Human creativity has been often aided and supported by artificial tools, spanning traditional tools such as ideation cards, pens, and paper, to computed and software. Tools for creativity are increasingly using artificial intelligence to not only support the creative process, but also to act upon the creation with a higher level of agency. This paper focuses on writing fiction as a creative activity and explores human-AI co-writing through a research product, which employs a natural language processing model, the Generative Pre-trained Transformer 3 (GPT-3), to assist the co-authoring of narrative fiction. We report on two progressive – not comparative – autoethnographic studies to attain our own creative practices in light of our engagement with the research product: (1) a co-writing activity initiated by basic textual prompts using basic elements of narrative and (2) a co-writing activity initiated by more advanced textual prompts using elements of narrative, including dialects and metaphors undertaken by one of the authors of this paper who has doctoral training in literature. In both studies, we quickly came up against the limitations of the system; then, we repositioned our goals and practices to maximize our chances of success. As a result, we discovered not only limitations but also hidden capabilities, which not only altered our creative practices and outcomes, but which began to change the ways we were relating to the AI as collaborator.  

     

    Ladda ner fulltext (pdf)
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  • 5.
    Ghajargar, Maliheh
    et al.
    Malmö universitet, Internet of Things and People (IOTAP). Malmö universitet, Fakulteten för kultur och samhälle (KS), Institutionen för konst, kultur och kommunikation (K3).
    Bardzell, Jeffrey
    Indiana University Bloomingtonm,USA.
    Smith-Renner, Alison
    Dataminr, USA.
    Höök, Kristina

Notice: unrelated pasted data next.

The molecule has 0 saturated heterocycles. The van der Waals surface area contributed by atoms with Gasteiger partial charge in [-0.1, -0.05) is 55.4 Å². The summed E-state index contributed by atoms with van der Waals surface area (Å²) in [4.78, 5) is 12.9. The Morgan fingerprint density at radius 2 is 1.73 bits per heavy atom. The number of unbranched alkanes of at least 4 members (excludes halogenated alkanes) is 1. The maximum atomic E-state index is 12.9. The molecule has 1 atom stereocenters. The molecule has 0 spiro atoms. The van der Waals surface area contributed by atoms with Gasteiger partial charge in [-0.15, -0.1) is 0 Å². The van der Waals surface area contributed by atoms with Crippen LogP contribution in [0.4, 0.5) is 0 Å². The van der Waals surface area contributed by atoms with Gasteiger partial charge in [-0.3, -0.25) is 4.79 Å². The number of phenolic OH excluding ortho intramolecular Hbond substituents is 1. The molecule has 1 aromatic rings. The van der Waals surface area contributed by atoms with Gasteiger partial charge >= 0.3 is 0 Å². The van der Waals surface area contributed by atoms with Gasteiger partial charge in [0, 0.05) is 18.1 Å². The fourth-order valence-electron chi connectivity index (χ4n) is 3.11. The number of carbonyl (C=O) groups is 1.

Royal Institute of Technology (KTH).
    Gall Krogh, Peter
    Aarhus University, Denmark.
    Wiberg, Mikael
    Umeå University.
    Tangible XAI2022Övrigt (Övrig (populärvetenskap, debatt, mm))
    Abstract [en]

    Computational systems are becoming increasingly smart and automated. Artificial intelligence (AI) systems perceive things in the world, produce content, make decisions for and about us, and serve as emotional companions. From music recommendations to higher-stakes scenarios such as policy decisions, drone-based warfare, and automated driving directions, automated systems affect us all.

    But researchers and other experts are asking, How well do we understand this alien intelligence? If even AI developers don’t fully understand how their own neural networks make decisions, what chance does the public have to understand AI outcomes? For example, AI systems decide whether a person should get a loan; so what should—what can—that person understand about how the decision was made? And if we can’t understand it, how can any of us trust AI?

    The emerging area of explainable AI (XAI) addresses these issues by helping to disclose how an AI system arrives at its outcomes. But the nature of the disclosure depends in part on the audience, or who needs to understand the AI. A car, for example, can send warnings to consumers (“Tire Pressure Low”) and also send highly technical diagnostic codes that only trained mechanics can understand. Explanation modality is also important to consider. Some people might prefer spoken explanations compared to visual ones. Physical forms afford natural interaction with some smart systems, like vehicles and vacuums, but whether tangible interaction can support AI explanation has not yet been explored.

    In the summer of 2020, a group of multidisciplinary researchers collaborated on a studio proposal for the 2021 ACM Tangible Embodied and Embedded (TEI) conference. The basic idea was to link conversations about tangible and embodied interaction and product semantics to XAI. Here, we first describe the background and motivation for the workshop and then report on its outcomes and offer some discussion points.